Hand of God: One Saved Message

Okay, so here’s the deal. The eighth chapter – or should we say commandment – of Hand of God is kind of a mess. Despite some great performances, especially by Dana Delany and Garret Dillahunt, the episode suffers from a confusing script.

On Hold
Is it because of the way it’s directed? Well, I suppose Mario van Peebles could’ve made better choices concerning the incorporation of the flashbacks, but it’s mostly due to the fact how the story’s constructed that makes ‘One Saved Message’ feel all over the place. Last week, Pernell (Ron Perlman) misinterpreted the signs/his hunch and got Josh killed. Before KD took his chance, Josh did share a piece of important information with Pernell. PJ was seeing somebody. Somebody who could be pivotal to PJ’s decision to shoot himself. Or did he? However, all this is put on hold for the moment. The reason for that being..? An unnecessary flashback episode.

Antagonizing Mental Coach
Pernell’s in a crisis of conscience, literately. Has he indeed been misreading the signs/visions/hallucinations all along? It’s not gotten him closer to anything, really. So when his office – his judge chamber – gets flooded with white imaginary doves, he knows he’d better get some help. And so he does. It’s Dr. Langston (Camryn Manheim, Person of Interest, Extant and the lady with the pierced ears on The Practice), who should be a psychologist, but she’s more of an antagonizing mental coach. I can’t imagine this approach would ever actually work, since trust needs to be established first. I would’ve been out of there in no time, and got myself someone with a little more compassion.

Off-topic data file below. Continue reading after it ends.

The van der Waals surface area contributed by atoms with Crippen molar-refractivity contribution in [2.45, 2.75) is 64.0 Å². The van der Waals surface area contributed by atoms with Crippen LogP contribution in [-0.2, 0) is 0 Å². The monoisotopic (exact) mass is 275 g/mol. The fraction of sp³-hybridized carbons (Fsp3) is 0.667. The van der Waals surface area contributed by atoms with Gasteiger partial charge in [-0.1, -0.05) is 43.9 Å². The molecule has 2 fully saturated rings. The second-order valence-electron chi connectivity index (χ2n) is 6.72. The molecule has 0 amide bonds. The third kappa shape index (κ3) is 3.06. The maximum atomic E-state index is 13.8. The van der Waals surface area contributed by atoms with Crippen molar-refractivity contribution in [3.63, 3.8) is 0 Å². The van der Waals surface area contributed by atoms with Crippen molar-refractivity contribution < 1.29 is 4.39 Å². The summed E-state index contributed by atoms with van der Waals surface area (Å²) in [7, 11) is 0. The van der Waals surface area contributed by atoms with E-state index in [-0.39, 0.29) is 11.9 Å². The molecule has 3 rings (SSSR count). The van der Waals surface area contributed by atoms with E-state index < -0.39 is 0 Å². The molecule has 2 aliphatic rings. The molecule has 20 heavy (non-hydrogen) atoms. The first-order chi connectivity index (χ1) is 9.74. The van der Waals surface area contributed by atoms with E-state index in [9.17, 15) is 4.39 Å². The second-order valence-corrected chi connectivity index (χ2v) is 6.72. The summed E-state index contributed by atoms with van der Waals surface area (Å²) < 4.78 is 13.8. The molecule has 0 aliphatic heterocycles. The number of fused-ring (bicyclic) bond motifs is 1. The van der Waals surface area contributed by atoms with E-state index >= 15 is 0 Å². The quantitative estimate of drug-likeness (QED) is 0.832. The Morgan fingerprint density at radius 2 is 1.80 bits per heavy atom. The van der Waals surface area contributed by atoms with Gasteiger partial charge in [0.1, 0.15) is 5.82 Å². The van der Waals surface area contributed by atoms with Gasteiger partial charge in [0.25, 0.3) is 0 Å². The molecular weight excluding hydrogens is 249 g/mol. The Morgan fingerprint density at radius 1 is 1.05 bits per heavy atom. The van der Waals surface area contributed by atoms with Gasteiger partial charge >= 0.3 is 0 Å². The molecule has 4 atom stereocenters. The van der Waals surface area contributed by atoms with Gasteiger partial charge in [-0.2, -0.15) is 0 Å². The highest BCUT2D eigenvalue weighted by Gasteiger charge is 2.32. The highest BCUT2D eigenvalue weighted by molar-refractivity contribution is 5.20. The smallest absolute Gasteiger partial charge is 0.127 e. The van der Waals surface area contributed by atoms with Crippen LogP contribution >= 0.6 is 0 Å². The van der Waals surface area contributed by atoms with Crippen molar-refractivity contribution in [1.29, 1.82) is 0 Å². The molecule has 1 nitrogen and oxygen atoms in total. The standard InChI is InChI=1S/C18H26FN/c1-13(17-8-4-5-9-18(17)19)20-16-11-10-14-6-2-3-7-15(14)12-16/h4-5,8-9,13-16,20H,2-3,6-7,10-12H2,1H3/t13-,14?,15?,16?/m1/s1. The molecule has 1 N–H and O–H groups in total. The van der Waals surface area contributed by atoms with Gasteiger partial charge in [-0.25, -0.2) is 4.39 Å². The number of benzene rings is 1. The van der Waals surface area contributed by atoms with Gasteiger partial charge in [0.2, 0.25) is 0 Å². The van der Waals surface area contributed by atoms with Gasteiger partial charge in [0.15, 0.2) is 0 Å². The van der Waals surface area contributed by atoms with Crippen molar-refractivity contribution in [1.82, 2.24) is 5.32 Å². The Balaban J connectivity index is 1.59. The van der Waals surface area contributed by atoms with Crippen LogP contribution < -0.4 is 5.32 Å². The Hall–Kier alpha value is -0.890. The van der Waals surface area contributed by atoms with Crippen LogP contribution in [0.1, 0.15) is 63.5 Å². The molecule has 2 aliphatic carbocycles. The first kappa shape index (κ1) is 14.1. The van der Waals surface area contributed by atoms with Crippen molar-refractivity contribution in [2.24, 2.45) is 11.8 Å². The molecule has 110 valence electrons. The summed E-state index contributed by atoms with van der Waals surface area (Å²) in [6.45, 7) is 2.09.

Unrecognizable Flashbacks
It seems like the voluntary admittance is just a framework, in order to weave flashbacks into it. But the problem is, it doesn’t quite work. There’s no indication they’re actually flashbacks, for starters. It’s hard to distinguish reality and Pernell’s reality filled with hallucinations as it is. Unrecognizable flashbacks thrown into the mix, that’s asking a bit much. Besides, they don’t add much to the story. Is it necessary, or even nice, to know how Pernell got in contact with Paul and Alicia of the Hand of God Church? Have we been dying to see, ever since the first episode, how Pernell got baptised? How PJ’s suicide attempt affected him while being with Tessie? Not really. Or not at all, I should say.

Pernell questioning his visions and his belief, that’s a believable turn of events. Unfortunately, the writers opted for the most obvious way to examine it; a therapy session. It’s not all bad, though, absolutely not. Pernell and Crystal (Dana Delany) are on speaking terms again. Sitting across from each other, being more honest than they’ve been in a long time. Crystal, who’s started (or have been?) sleeping with men outside of her marriage, throws it all on the table. It’s another great performance by Delany. There’s really no going around her when the nominees for the Golden Globes are announced.

Burning Down the House
Garret Dillahunt hasn’t had a lot to do these past few episodes, KD’s been kind of waiting around till Pernell tells him to take care of another suspect for him. But Josh was a mistake. He’s killed an innocent guy and it’s weighing on him. He decides to burn down his house, and himself with it. Alicia (Elizabeth McLaughlin) is just in time to save him – not his house, though. Dillahunt’s at his best when his characters are tormented and/or heavily conflicted. Some actors have it, some don’t, the ability to show you everything you need to know in just their eyes. Dillahunt’s definitely got it.

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